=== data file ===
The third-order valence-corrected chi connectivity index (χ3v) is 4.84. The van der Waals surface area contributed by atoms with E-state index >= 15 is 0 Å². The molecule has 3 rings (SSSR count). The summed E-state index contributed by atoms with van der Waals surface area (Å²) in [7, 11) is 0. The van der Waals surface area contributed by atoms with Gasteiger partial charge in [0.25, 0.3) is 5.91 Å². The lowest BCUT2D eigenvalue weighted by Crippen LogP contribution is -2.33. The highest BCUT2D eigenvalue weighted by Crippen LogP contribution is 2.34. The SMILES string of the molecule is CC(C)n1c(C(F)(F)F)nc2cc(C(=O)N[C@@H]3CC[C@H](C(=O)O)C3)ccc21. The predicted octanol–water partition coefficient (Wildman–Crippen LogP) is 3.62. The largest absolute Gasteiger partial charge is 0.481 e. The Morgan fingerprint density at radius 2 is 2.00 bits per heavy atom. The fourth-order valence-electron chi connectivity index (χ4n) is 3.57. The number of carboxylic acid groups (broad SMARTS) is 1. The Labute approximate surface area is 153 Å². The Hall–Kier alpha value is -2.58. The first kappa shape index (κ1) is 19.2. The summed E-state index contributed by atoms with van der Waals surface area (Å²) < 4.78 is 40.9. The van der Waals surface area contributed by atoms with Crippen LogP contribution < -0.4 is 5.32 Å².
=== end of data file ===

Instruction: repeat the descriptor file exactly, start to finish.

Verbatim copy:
The third-order valence-corrected chi connectivity index (χ3v) is 4.84. The van der Waals surface area contributed by atoms with E-state index >= 15 is 0 Å². The molecule has 3 rings (SSSR count). The summed E-state index contributed by atoms with van der Waals surface area (Å²) in [7, 11) is 0. The van der Waals surface area contributed by atoms with Gasteiger partial charge in [0.25, 0.3) is 5.91 Å². The lowest BCUT2D eigenvalue weighted by Crippen LogP contribution is -2.33. The highest BCUT2D eigenvalue weighted by Crippen LogP contribution is 2.34. The SMILES string of the molecule is CC(C)n1c(C(F)(F)F)nc2cc(C(=O)N[C@@H]3CC[C@H](C(=O)O)C3)ccc21. The predicted octanol–water partition coefficient (Wildman–Crippen LogP) is 3.62. The largest absolute Gasteiger partial charge is 0.481 e. The Morgan fingerprint density at radius 2 is 2.00 bits per heavy atom. The fourth-order valence-electron chi connectivity index (χ4n) is 3.57. The number of carboxylic acid groups (broad SMARTS) is 1. The Labute approximate surface area is 153 Å². The Hall–Kier alpha value is -2.58. The first kappa shape index (κ1) is 19.2. The summed E-state index contributed by atoms with van der Waals surface area (Å²) < 4.78 is 40.9. The van der Waals surface area contributed by atoms with Crippen LogP contribution < -0.4 is 5.32 Å².